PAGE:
10 cultural moments that helped define the Irish in Britain
Entertainment

10 cultural moments that helped define the Irish in Britain

Robert Mulhern – who previously selected The Irish in Britain in 100 moments – has picked out 10 creative moments that have helped define the Irish in Britain.

10. “I’m feelin’ supersonic, give me gin and tonic, you can have it all but how much do you want it?”

Born and raised in Manchester to Irish parents, Liam and Noel Gallagher have ambitions for more than just cigarettes and alcohol. The brothers release their first single as Oasis. It’s April 1994.

9.“You must not laugh at me, darling, but it has always been a girlish dream of mine to love a man named Ernest.”

Advertisement

The Importance of being Earnest by Oscar Wilde is performed for the first time in London’s St James Theatre in February 1895.

8. People are dying NOW. Give us the money NOW.”

Live on the BBC, Bob Geldof appeals for donations to fight African famine as the great and the good of the music industry comes together for Live Aid on July 13, 1985.

Edna O'Brien Novelist Edna O'Brien

7. “Ehhhhh, can you take the 8 o’clock mass Father?”

Advertisement

For the first time, Dermot Morgan, aka Father Ted, welcomes the world the living room of Craggy island parochial house and laughter echoes beyond the island for three cheery years and 25 Graham Linehan and Arthur Mathews-inspired episodes. The show was first broadcast Channel 4, April 21, 1995.

6. “It was agony to write.”

Edna O’Brien reflects on her ground-breaking first novel, Country Girls, which tells an Irish story of repression and sexual liberation. The book was first published in Britain in 1960.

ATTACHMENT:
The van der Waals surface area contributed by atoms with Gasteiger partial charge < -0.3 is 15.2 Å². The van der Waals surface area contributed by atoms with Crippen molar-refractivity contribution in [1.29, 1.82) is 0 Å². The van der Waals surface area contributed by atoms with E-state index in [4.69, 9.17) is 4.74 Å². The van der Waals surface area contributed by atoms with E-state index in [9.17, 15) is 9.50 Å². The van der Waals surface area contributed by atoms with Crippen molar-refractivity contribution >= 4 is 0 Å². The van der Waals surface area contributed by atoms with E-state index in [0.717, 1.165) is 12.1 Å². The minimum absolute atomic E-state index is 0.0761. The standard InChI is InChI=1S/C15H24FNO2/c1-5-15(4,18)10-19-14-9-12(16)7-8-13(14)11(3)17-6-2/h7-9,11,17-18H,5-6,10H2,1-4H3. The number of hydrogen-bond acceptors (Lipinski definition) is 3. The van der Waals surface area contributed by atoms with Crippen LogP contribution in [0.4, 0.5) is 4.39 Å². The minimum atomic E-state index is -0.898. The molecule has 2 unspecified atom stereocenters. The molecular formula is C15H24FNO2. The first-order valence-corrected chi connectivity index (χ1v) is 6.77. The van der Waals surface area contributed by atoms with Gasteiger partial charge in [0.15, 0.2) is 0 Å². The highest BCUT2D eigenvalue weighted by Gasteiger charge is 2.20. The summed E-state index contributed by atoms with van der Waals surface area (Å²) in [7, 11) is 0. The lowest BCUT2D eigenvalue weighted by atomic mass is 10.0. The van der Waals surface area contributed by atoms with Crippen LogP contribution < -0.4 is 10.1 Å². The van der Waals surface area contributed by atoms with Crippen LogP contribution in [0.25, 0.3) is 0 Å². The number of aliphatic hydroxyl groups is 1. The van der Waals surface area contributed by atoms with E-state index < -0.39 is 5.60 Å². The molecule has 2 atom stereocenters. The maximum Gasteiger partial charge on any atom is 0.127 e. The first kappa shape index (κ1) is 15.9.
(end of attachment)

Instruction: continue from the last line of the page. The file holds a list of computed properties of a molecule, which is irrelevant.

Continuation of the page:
5. “No Irish. No Blacks. No Dogs.”

Sex Pistol’s frontman and Irishman John Lydon, aka Johnny Rotten, sheds a bit of light on the Irish working classes in North London in his autobiography published in 1993.

4. “We don’t have stars in this game, Mrs Weaver, that’s soccer.”

Richard Harris assumes the role of uncompromising Rugby League star Frank Machin for one of the greatest sport’s movies of all time – This Sporting Life (1963).

Advertisement

3. “I’m an atheist, thank God.”

David Tynan O’Mahony, aka Dave Allen built much of his reputation as a comic on his disdain for religion. The Dubliner first appeared on New Faces in 1959 and was regarded as Britain’s most controversial comedian at the height of his career in the ’80s. He died in 2005.

2. The King of Camp

Corkonian Graham Norton appears on BBC Radio 4’s Loose Ends in the early 90s before breaking into the mainstream as Father Noel Furlong in the hit comedy Father Ted. “Now let’s see who can screech the loudest!”

1. “Give Ireland back to the Irish.”

Advertisement

Nationalists find an ally in Paul McCartney, who wrote the aforementioned song to draw attention to the plight of the North of Ireland. The single is released in February 25, 1972 and sneaks into the British Top 20. In Ireland it goes straight to No. 1.

 

...and 10 more key moments which have defined the Irish in Britain.

1. Britain’s National Health Service (NHS) is formed in July 1948 and goes on to become a pillar of employment for emigrating Irish nurses.

2. Tony Blair invites Gerry Adams to a meeting in Downing Street – the first for a Sinn Féin leader since Michael Collins visited in 1921. In July 2010, British Prime Minister David Cameron offers apologies for the Bloody Sunday killings.

3. Loftus Road on June 8, 1985. Barry McGuigan beats Eusebio Pedroza to win the WBO World Featherweight Title.

4. May 1968 and George Best scores in Manchester United’s 4-1 victory over Benfica in Wembley.

Advertisement

5. “I am confident that my death will do more to smash the British Empire than my release.” Lord Mayor of Cork Terence MacSwiney assesses the impact of his demise while on hunger strike in Brixton Prison. It’s 1920.

6. The date is March 14, 1991 when the men known as the Birmingham Six, Hugh Callaghan, Patrick Hill, Gerard Hunter, Richard McIIkenny, William Power and John Walker had their convictions quashed by the Court of Appeal.

7. June 1997 and Prime Minister Tony Blair issues a statement of apology for Britain’s part in the Great Irish Famine.

8. Michael O’Leary is appointed chief executive of Ryanair in 1994 and changes air travel forever.

9. Prime Minister Tony Blair flies into Northern Ireland April 10, 1998 to sign the Good Friday Agreement.

10. December 1921, Michael Collins justifies signing the Anglo-Irish Treaty.

 

Advertisement